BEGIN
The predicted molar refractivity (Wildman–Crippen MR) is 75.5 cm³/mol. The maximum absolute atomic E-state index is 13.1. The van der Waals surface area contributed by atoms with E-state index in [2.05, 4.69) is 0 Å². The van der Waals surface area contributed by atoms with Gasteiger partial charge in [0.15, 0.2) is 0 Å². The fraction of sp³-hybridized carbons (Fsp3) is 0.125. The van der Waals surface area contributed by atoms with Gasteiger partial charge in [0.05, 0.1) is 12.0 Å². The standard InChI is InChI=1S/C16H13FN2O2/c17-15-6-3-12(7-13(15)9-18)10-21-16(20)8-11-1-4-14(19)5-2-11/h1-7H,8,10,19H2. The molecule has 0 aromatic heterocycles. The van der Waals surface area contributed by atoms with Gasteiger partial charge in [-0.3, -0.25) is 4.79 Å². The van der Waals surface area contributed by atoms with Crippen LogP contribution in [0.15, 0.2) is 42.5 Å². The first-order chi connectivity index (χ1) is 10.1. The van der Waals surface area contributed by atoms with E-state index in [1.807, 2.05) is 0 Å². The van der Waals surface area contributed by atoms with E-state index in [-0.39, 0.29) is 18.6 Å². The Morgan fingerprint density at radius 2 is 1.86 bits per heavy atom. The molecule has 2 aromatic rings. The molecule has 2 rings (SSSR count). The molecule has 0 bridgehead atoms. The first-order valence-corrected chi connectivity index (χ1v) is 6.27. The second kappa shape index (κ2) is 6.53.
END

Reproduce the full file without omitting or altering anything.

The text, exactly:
The predicted molar refractivity (Wildman–Crippen MR) is 75.5 cm³/mol. The maximum absolute atomic E-state index is 13.1. The van der Waals surface area contributed by atoms with E-state index in [2.05, 4.69) is 0 Å². The van der Waals surface area contributed by atoms with Gasteiger partial charge in [0.15, 0.2) is 0 Å². The fraction of sp³-hybridized carbons (Fsp3) is 0.125. The van der Waals surface area contributed by atoms with Gasteiger partial charge in [0.05, 0.1) is 12.0 Å². The standard InChI is InChI=1S/C16H13FN2O2/c17-15-6-3-12(7-13(15)9-18)10-21-16(20)8-11-1-4-14(19)5-2-11/h1-7H,8,10,19H2. The molecule has 0 aromatic heterocycles. The van der Waals surface area contributed by atoms with Gasteiger partial charge in [-0.3, -0.25) is 4.79 Å². The van der Waals surface area contributed by atoms with Crippen LogP contribution in [0.15, 0.2) is 42.5 Å². The first-order chi connectivity index (χ1) is 10.1. The van der Waals surface area contributed by atoms with E-state index in [1.807, 2.05) is 0 Å². The van der Waals surface area contributed by atoms with E-state index in [-0.39, 0.29) is 18.6 Å². The Morgan fingerprint density at radius 2 is 1.86 bits per heavy atom. The molecule has 2 aromatic rings. The molecule has 2 rings (SSSR count). The molecule has 0 bridgehead atoms. The first-order valence-corrected chi connectivity index (χ1v) is 6.27. The second kappa shape index (κ2) is 6.53.